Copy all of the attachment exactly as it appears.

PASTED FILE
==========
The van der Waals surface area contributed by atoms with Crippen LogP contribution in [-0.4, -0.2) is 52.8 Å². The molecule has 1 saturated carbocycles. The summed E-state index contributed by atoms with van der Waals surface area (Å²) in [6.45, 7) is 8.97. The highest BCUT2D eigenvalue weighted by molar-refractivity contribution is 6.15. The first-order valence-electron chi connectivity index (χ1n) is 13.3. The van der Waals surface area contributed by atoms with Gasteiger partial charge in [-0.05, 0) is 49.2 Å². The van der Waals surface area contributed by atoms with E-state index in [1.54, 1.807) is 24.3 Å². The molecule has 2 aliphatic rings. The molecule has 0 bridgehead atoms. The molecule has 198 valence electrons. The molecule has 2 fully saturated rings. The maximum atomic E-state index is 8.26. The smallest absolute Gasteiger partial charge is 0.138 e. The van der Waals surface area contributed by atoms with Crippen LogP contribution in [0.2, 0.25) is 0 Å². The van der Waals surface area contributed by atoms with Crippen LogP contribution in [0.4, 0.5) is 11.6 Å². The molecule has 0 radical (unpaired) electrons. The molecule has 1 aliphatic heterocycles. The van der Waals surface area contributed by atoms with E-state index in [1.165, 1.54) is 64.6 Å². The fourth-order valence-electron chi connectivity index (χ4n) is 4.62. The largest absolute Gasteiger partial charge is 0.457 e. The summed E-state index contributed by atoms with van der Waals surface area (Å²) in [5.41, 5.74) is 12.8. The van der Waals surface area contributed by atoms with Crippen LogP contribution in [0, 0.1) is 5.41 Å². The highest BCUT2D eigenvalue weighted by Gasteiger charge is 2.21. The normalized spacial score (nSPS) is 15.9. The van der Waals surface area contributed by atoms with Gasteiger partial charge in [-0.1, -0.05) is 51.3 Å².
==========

The van der Waals surface area contributed by atoms with Crippen LogP contribution in [-0.4, -0.2) is 52.8 Å². The molecule has 1 saturated carbocycles. The summed E-state index contributed by atoms with van der Waals surface area (Å²) in [6.45, 7) is 8.97. The highest BCUT2D eigenvalue weighted by molar-refractivity contribution is 6.15. The first-order valence-electron chi connectivity index (χ1n) is 13.3. The van der Waals surface area contributed by atoms with Gasteiger partial charge in [-0.05, 0) is 49.2 Å². The van der Waals surface area contributed by atoms with E-state index in [1.54, 1.807) is 24.3 Å². The molecule has 2 aliphatic rings. The molecule has 0 bridgehead atoms. The molecule has 198 valence electrons. The molecule has 2 fully saturated rings. The maximum atomic E-state index is 8.26. The smallest absolute Gasteiger partial charge is 0.138 e. The van der Waals surface area contributed by atoms with Crippen LogP contribution in [0.2, 0.25) is 0 Å². The van der Waals surface area contributed by atoms with Crippen LogP contribution in [0.4, 0.5) is 11.6 Å². The molecule has 0 radical (unpaired) electrons. The molecule has 1 aliphatic heterocycles. The van der Waals surface area contributed by atoms with E-state index in [1.165, 1.54) is 64.6 Å². The fourth-order valence-electron chi connectivity index (χ4n) is 4.62. The largest absolute Gasteiger partial charge is 0.457 e. The summed E-state index contributed by atoms with van der Waals surface area (Å²) in [5.41, 5.74) is 12.8. The van der Waals surface area contributed by atoms with Crippen LogP contribution in [0, 0.1) is 5.41 Å². The highest BCUT2D eigenvalue weighted by Gasteiger charge is 2.21. The normalized spacial score (nSPS) is 15.9. The van der Waals surface area contributed by atoms with Gasteiger partial charge in [-0.1, -0.05) is 51.3 Å².